If this method of balancing the two sides of the equation and ensuring that there cannot be oppression by large corporations is more attractive to the Government, they would be well advised to seize on these new clauses.
I am grateful for that enthusiastic support for my new clauses. At the moment, justice is effectively for sale to whoever has the largest pot of gold. For the unfortunate person sued—no matter how eminent, learned, able to make the case and prove correctness—huge corporations can still use legal proceedings instead of entering scientific debate.
The second case I referred to occurred in 2008. The British Chiropractic Association launched a libel case against science writer Dr Simon Singh, following an opinion piece he had published in The Guardian, concerning a lack of evidence for claims that chiropractic can be used to treat childhood colic and asthma, and the related conduct of the BCA. The Guardian withdrew the article and offered the BCA the right to reply, which it did not take. Instead, it decided to sue Dr Singh. BCA dropped the case after two years of extended and expensive legal argument, when the Court of Appeal ruled that Dr Singh could use the defence of fair comment.
Despite winning, Dr Singh will never reclaim all his costs. A common-law public interest defence was not available to Dr Singh, which meant that the case was bogged down in the exact meaning of his words and whether he could prove the truth of the claimant’s asserted meaning. I am sure that the Minister will say that the Bill would now give Dr Singh that defence. Leaving hanging the question of whether it would or would not, if corporations can stifle scientific debate by firing off letters from lawyers and starting libel or defamation cases, we will still have the situation whereby the Dr Singhs of this world may find themselves several months or years down the line without resolution of their cases while incurring costs. That could all be solved quite easily by adopting new clause 4 or new clause 7.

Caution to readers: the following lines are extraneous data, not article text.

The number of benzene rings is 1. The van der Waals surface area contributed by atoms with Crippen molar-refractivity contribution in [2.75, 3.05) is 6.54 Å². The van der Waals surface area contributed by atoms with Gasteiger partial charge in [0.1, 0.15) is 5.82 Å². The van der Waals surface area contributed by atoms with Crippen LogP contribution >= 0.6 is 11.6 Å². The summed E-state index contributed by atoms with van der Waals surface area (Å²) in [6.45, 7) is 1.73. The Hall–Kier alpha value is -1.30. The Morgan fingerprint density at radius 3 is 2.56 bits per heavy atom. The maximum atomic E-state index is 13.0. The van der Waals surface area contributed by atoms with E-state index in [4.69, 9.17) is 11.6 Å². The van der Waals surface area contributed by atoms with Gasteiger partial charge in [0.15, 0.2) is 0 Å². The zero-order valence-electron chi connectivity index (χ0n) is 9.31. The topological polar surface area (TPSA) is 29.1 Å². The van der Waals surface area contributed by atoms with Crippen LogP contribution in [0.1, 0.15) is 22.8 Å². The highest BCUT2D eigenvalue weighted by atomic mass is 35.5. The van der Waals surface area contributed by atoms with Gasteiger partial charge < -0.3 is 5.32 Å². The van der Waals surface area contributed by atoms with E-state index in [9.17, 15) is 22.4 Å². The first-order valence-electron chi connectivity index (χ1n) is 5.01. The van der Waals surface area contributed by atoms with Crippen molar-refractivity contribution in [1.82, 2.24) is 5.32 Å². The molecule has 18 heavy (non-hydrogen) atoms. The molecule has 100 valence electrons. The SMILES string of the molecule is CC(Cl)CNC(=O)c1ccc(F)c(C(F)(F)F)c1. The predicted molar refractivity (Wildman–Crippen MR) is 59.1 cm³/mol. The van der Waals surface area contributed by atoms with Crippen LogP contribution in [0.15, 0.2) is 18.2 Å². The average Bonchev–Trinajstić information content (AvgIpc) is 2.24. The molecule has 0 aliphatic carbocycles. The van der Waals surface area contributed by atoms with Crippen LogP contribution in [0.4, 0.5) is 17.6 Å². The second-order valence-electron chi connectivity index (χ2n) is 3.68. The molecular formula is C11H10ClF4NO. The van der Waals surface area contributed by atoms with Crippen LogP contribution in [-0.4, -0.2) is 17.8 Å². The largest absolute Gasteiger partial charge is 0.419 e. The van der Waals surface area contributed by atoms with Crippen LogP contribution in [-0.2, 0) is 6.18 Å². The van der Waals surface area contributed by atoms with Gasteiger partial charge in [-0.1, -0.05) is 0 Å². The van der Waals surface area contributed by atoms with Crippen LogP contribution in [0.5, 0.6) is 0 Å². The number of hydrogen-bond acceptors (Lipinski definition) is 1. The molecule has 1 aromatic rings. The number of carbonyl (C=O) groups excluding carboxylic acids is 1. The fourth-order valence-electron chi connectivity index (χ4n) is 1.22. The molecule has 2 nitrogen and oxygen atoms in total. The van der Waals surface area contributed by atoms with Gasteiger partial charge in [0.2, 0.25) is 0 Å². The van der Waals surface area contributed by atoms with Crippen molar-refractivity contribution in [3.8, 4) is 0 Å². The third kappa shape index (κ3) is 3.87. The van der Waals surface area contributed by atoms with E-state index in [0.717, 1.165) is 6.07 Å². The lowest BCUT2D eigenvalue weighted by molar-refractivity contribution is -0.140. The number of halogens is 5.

Let me move on to the second concern, where proceedings are started but material is withdrawn before they are made. Again, with the cost of defending a libel case so high, even when successful, and the possibility of losing and having to pay all costs quite likely, relatively few cases reach court. Under current law, early strike out can take months and costs tens of thousands of pounds. Even trivial or weak threats can lead to withdrawal of the publication. Scientists have reported that they, their editors or publishers have withdrawn articles and sometimes apologised for material that the scientists stand by but they or the publishers cannot afford to defend.
Examples include the editor of a newsletter of a health charity who withdrew an article criticising claims about umbilical-cord blood banking after the company concerned threatened libel action. There were similar concerns about a threat to sue the writer personally after she spoke of her concerns about the company’s claims on a BBC radio programme. The author and editor of the newsletter were uncertain how a case would proceed and could not take the financial risk of defending their words against a large company.